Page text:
Still, it was nowhere near enough to bring us back to break-even. The Dow is still down 34%, or more than 4,775 points, from its record high back on October 9, 2007. More than $5 trillion in investor assets have gone to money heaven.

A lot of pundits are predicting the market will hit more lows before it comes anywhere near its old highs – especially if, as seems likely, President Barack Obama is greeted by Democratic majorities in both branches of Congress when he takes office in January.

Meanwhile, let’s talk about the legislation that’s supposed to end all of this travail. I’m referring, of course, to the $850 billion bank bailout bill, officially known as the "Emergency Economic Stabilization Act of 2008." It’s got to be one of the most odious pieces of legislation ever approved by Congress and signed by the President.

How did a $700 billion bank rescue turn into expenditures of $850 billion? It’s simple, folks. In the words of an old television show, they socked it to us. The Senate packed the measure with $150 billion worth of pork. The so-called "sweeteners" included $397 million for a "domestic production activities deduction" for the motion-picture industry (hooray for Hollywood), $33 million for an economic development program in American Samoa (hey, Samoans vote, too), $100 million in tax breaks for "certain motor sports racing track facilities" (gotta love those NASCAR fans), and even a $2 million excise-tax exemption for "certain wooden arrows designed for use by children" (you aren’t against kids’ toys, are you?).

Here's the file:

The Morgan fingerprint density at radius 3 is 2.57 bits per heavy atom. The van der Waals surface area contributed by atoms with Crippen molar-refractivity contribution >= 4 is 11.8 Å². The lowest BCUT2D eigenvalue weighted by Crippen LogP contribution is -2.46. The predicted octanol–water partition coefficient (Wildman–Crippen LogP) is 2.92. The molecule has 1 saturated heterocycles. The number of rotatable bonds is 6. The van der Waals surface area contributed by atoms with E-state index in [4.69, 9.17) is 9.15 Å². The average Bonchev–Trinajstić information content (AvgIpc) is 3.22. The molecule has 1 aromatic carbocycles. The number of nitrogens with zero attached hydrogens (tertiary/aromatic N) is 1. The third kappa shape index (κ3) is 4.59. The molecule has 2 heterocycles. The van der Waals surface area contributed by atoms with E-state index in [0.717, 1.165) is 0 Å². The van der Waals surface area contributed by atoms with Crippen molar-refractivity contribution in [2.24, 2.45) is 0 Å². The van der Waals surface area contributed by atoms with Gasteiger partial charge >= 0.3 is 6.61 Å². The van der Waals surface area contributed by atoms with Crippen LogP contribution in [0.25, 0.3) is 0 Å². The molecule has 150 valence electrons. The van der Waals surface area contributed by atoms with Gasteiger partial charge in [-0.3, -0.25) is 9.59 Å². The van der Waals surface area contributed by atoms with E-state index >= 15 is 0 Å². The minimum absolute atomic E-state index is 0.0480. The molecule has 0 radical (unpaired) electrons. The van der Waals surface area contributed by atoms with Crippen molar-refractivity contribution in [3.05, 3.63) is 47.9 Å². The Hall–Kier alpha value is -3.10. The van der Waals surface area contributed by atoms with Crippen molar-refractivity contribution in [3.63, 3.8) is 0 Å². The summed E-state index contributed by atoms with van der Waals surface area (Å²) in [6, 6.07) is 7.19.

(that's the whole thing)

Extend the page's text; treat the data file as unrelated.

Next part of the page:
If there ever was an event where our elected representatives showed their complete and utter disdain for the numbskulls who elected them, this was it.

By the way, some of you may have wondered how a spending bill could originate in the U.S. Senate. Doesn’t the Constitution require that all appropriation bills begin in the House of Representatives? (Not that anyone in Washington, on either side of the aisle, pays any attention to the Constitution anymore.)

Here’s how that particular trick was done. The Senate took a bill that had been passed in the House some time ago – in this case, the Paul Wellstone Mental Health and Addiction Equity Act of 2007 – and voted to replace all of the text with their spanking-new measure. Presto-chango, a new (but unconstitutional) spending bill was transformed into an appropriations bill that originated in the House.